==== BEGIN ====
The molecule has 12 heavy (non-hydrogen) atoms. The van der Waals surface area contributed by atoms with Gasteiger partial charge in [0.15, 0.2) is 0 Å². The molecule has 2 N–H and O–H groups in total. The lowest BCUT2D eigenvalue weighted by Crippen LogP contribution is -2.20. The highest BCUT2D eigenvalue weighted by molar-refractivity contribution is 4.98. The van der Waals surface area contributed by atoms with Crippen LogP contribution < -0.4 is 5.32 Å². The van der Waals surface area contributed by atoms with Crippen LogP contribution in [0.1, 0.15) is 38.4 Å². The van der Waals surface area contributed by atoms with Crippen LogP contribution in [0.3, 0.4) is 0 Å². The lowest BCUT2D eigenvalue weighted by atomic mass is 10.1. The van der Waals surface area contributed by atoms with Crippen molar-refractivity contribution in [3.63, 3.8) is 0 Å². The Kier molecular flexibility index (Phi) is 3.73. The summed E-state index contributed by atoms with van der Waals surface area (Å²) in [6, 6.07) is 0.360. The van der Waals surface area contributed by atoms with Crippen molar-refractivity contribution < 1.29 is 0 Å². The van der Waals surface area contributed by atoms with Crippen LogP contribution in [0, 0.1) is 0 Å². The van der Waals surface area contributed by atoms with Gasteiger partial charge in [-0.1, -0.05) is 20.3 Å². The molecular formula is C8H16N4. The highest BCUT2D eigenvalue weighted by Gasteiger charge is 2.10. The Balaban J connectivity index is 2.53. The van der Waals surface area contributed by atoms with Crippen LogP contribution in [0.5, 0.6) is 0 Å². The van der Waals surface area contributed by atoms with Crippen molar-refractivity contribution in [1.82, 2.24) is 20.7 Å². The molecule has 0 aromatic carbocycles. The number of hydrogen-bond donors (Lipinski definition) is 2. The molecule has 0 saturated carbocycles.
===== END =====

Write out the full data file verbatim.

The molecule has 12 heavy (non-hydrogen) atoms. The van der Waals surface area contributed by atoms with Gasteiger partial charge in [0.15, 0.2) is 0 Å². The molecule has 2 N–H and O–H groups in total. The lowest BCUT2D eigenvalue weighted by Crippen LogP contribution is -2.20. The highest BCUT2D eigenvalue weighted by molar-refractivity contribution is 4.98. The van der Waals surface area contributed by atoms with Crippen LogP contribution < -0.4 is 5.32 Å². The van der Waals surface area contributed by atoms with Crippen LogP contribution in [0.1, 0.15) is 38.4 Å². The van der Waals surface area contributed by atoms with Crippen LogP contribution in [0.3, 0.4) is 0 Å². The lowest BCUT2D eigenvalue weighted by atomic mass is 10.1. The van der Waals surface area contributed by atoms with Crippen molar-refractivity contribution in [3.63, 3.8) is 0 Å². The Kier molecular flexibility index (Phi) is 3.73. The summed E-state index contributed by atoms with van der Waals surface area (Å²) in [6, 6.07) is 0.360. The van der Waals surface area contributed by atoms with Crippen molar-refractivity contribution < 1.29 is 0 Å². The van der Waals surface area contributed by atoms with Crippen LogP contribution in [0, 0.1) is 0 Å². The van der Waals surface area contributed by atoms with Gasteiger partial charge in [-0.1, -0.05) is 20.3 Å². The molecular formula is C8H16N4. The highest BCUT2D eigenvalue weighted by Gasteiger charge is 2.10. The Balaban J connectivity index is 2.53. The van der Waals surface area contributed by atoms with Crippen LogP contribution in [0.5, 0.6) is 0 Å². The van der Waals surface area contributed by atoms with Crippen molar-refractivity contribution in [1.82, 2.24) is 20.7 Å². The molecule has 0 aromatic carbocycles. The number of hydrogen-bond donors (Lipinski definition) is 2. The molecule has 0 saturated carbocycles.